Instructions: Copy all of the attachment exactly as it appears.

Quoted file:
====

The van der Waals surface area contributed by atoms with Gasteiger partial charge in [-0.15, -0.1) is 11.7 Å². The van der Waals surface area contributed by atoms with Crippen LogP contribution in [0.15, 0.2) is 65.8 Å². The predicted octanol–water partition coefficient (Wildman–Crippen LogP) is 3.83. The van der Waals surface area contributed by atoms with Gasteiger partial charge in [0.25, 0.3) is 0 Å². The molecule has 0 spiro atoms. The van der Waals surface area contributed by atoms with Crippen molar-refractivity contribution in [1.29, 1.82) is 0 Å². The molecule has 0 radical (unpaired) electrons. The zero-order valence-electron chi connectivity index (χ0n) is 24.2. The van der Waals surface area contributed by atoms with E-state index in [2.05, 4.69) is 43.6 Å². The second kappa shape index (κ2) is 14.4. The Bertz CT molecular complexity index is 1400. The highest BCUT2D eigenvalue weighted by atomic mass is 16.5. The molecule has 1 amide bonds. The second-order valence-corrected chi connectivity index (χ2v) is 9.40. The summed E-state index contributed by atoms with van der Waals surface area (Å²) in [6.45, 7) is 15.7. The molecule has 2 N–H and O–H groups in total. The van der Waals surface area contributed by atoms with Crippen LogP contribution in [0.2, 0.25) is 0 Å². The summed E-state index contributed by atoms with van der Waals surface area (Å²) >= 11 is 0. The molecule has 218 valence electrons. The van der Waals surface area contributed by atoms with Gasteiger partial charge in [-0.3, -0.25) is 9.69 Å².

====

The van der Waals surface area contributed by atoms with Gasteiger partial charge in [-0.15, -0.1) is 11.7 Å². The van der Waals surface area contributed by atoms with Crippen LogP contribution in [0.15, 0.2) is 65.8 Å². The predicted octanol–water partition coefficient (Wildman–Crippen LogP) is 3.83. The van der Waals surface area contributed by atoms with Gasteiger partial charge in [0.25, 0.3) is 0 Å². The molecule has 0 spiro atoms. The van der Waals surface area contributed by atoms with Crippen molar-refractivity contribution in [1.29, 1.82) is 0 Å². The molecule has 0 radical (unpaired) electrons. The zero-order valence-electron chi connectivity index (χ0n) is 24.2. The van der Waals surface area contributed by atoms with E-state index in [2.05, 4.69) is 43.6 Å². The second kappa shape index (κ2) is 14.4. The Bertz CT molecular complexity index is 1400. The highest BCUT2D eigenvalue weighted by atomic mass is 16.5. The molecule has 1 amide bonds. The second-order valence-corrected chi connectivity index (χ2v) is 9.40. The summed E-state index contributed by atoms with van der Waals surface area (Å²) in [6.45, 7) is 15.7. The molecule has 2 N–H and O–H groups in total. The van der Waals surface area contributed by atoms with Crippen LogP contribution in [0.2, 0.25) is 0 Å². The summed E-state index contributed by atoms with van der Waals surface area (Å²) >= 11 is 0. The molecule has 218 valence electrons. The van der Waals surface area contributed by atoms with Gasteiger partial charge in [-0.3, -0.25) is 9.69 Å².